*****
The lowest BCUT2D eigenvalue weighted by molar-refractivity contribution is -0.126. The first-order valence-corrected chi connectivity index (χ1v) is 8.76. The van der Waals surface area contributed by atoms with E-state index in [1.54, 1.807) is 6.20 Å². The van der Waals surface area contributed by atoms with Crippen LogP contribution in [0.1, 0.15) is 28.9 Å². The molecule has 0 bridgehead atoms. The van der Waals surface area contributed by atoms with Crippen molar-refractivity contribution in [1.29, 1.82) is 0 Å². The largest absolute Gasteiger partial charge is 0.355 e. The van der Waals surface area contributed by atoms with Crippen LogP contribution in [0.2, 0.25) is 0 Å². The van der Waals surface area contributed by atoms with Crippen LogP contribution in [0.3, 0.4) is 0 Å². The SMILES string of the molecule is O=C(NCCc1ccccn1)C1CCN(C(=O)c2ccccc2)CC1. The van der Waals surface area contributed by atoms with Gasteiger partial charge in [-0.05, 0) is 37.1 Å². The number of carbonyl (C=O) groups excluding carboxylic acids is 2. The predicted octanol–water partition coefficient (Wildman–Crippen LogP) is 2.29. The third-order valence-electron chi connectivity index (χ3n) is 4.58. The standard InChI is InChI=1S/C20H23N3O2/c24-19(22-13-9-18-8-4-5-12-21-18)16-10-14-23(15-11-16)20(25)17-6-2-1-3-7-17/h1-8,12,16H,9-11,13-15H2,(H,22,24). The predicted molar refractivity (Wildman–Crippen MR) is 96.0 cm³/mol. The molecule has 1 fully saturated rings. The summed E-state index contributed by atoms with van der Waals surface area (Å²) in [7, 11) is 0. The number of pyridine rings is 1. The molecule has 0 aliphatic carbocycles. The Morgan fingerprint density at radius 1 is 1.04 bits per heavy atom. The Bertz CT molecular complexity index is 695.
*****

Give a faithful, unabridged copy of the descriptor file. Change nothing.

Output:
The lowest BCUT2D eigenvalue weighted by molar-refractivity contribution is -0.126. The first-order valence-corrected chi connectivity index (χ1v) is 8.76. The van der Waals surface area contributed by atoms with E-state index in [1.54, 1.807) is 6.20 Å². The van der Waals surface area contributed by atoms with Crippen LogP contribution in [0.1, 0.15) is 28.9 Å². The molecule has 0 bridgehead atoms. The van der Waals surface area contributed by atoms with Crippen molar-refractivity contribution in [1.29, 1.82) is 0 Å². The largest absolute Gasteiger partial charge is 0.355 e. The van der Waals surface area contributed by atoms with Crippen LogP contribution in [0.2, 0.25) is 0 Å². The van der Waals surface area contributed by atoms with Crippen LogP contribution in [0.3, 0.4) is 0 Å². The SMILES string of the molecule is O=C(NCCc1ccccn1)C1CCN(C(=O)c2ccccc2)CC1. The van der Waals surface area contributed by atoms with Gasteiger partial charge in [-0.05, 0) is 37.1 Å². The number of carbonyl (C=O) groups excluding carboxylic acids is 2. The predicted octanol–water partition coefficient (Wildman–Crippen LogP) is 2.29. The third-order valence-electron chi connectivity index (χ3n) is 4.58. The standard InChI is InChI=1S/C20H23N3O2/c24-19(22-13-9-18-8-4-5-12-21-18)16-10-14-23(15-11-16)20(25)17-6-2-1-3-7-17/h1-8,12,16H,9-11,13-15H2,(H,22,24). The predicted molar refractivity (Wildman–Crippen MR) is 96.0 cm³/mol. The molecule has 1 fully saturated rings. The summed E-state index contributed by atoms with van der Waals surface area (Å²) in [7, 11) is 0. The number of pyridine rings is 1. The molecule has 0 aliphatic carbocycles. The Morgan fingerprint density at radius 1 is 1.04 bits per heavy atom. The Bertz CT molecular complexity index is 695.